Nielsen, emeritus professor and founder of the Department of Religion, dies at 97

Niels C. Nielsen Jr., Professor Emeritus of Philosophy and Religious Thought and honorary associate of Will Rice College, died March 27. He was 97.

Niels C. Nielsen Jr.

Niels C. Nielsen Jr.

Nielsen, who earned a bachelor of arts from Pepperdine and a bachelor of divinity and doctorate in theology from Yale University, served on the Rice faculty from 1951 through 1991. He was the author of nine books. His last, “God in the Obama Era: Presidents’ Religion and Ethics from George Washington to Barack Obama,” was published in 2009 and analyzed the private religious lives of 20 U.S. presidents. A popular lecturer, Nielsen remained active in his retirement, providing a 2012 interview with CNN and appearing on talk radio shows.

Nielsen founded the Department of Religion (then named the Department of Religious Studies) in 1968 to provide students with an opportunity to study religion from critical perspectives. At the time, theological studies were the norm and religious studies was newly emergent in university settings. Nielsen’s vision of a religious studies department with outstanding undergraduate and graduate programs in the critical study of religion was prescient, and he served as the chair of the Department until his retirement.

“Rice is a very dynamic school,” Nielsen told Ventura, Calif., radio station KVTA following the release of his final book in 2009. “They’ve been very kind to me. I taught the history of religion as well as philosophy of religion. In short, I was teaching undergraduates, then graduates, of all major religions. A lot of the youngsters were interested in their family traditions and came to study with me to see if there was anything to it. I took what I’d call an objective approach — one that gave priority to philosophy and history.”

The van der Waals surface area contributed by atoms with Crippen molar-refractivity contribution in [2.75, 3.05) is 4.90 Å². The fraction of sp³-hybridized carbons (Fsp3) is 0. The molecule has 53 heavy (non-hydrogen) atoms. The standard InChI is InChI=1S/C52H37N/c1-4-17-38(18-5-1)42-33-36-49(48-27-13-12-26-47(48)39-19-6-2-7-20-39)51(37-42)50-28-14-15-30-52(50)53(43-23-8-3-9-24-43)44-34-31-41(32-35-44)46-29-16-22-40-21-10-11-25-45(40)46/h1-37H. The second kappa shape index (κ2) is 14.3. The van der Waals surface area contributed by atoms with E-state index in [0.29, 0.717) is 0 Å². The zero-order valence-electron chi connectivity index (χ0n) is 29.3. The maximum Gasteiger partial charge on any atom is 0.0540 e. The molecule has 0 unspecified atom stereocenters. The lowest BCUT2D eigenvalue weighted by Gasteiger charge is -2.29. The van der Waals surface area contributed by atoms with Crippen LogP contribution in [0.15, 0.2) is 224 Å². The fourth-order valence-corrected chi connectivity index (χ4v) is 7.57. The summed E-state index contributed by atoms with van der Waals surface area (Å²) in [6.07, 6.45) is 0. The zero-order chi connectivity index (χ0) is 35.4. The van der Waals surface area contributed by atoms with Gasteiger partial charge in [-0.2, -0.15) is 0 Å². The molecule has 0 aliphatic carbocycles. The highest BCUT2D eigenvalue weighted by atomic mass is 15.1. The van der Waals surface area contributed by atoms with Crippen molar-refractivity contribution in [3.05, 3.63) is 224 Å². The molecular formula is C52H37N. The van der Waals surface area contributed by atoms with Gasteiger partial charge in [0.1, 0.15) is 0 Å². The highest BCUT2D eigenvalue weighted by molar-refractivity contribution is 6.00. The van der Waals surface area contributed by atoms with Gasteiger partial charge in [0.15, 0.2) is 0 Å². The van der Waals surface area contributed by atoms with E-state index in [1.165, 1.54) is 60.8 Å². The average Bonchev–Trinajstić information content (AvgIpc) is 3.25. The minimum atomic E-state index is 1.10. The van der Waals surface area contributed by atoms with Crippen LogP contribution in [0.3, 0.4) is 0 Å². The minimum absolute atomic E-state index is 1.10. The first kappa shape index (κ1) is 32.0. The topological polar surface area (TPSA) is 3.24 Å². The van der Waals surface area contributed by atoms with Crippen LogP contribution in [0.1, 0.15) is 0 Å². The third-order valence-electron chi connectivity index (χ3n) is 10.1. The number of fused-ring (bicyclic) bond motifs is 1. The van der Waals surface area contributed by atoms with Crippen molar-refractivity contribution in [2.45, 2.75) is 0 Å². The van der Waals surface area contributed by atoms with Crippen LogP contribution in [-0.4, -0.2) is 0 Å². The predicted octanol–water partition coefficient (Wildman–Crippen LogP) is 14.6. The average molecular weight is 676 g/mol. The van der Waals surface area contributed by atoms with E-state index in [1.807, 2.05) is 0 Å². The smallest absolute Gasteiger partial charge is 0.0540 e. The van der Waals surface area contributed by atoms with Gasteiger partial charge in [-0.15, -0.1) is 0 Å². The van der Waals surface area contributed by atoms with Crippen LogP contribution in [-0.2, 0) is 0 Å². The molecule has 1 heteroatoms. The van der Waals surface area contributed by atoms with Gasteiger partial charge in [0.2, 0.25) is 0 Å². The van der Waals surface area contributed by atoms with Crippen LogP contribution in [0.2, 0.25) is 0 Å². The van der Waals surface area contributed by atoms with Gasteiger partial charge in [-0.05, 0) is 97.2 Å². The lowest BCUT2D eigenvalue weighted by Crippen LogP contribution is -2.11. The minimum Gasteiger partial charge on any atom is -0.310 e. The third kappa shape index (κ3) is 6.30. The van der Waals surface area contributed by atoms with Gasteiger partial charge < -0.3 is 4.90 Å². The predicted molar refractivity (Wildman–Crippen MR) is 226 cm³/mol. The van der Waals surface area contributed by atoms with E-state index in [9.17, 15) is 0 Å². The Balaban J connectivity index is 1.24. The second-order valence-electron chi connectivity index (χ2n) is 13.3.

During Nielsen’s tenure, a number of endowed chairs were established in the Department of Religion and remain crucial to its operation today.

Nielsen was born and raised in Long Beach, Calif., and married Erika Kreuth in 1958. They had two children. As an ordained Methodist deacon and elder, he served as the pastor of Woodbury Methodist Church in Connecticut from 1944 to 1946 and taught religious studies as a junior instructor at Yale from 1948 to 1951.

In 1965, Nielsen was awarded a Fulbright scholar grant and conducted research in Madras, India, through 1966. He served as president of the Southwestern Philosophical Conference and was a regional representative to the American Council of Learned Societies Committee on History of Religions. Between 1982 and 1983, he was a visiting professor of humanities at the Colorado School of Mines. Nielsen was a member of the American Philosophical Association, the American Academy of Religion and American Society for the Study of Religion.

A memorial service will be held at 10 a.m. April 25 at St. Paul United Methodist Church in Houston.


About Katharine Shilcutt

Katharine Shilcutt is a media relations specialist in Rice University's Office of Public Affairs.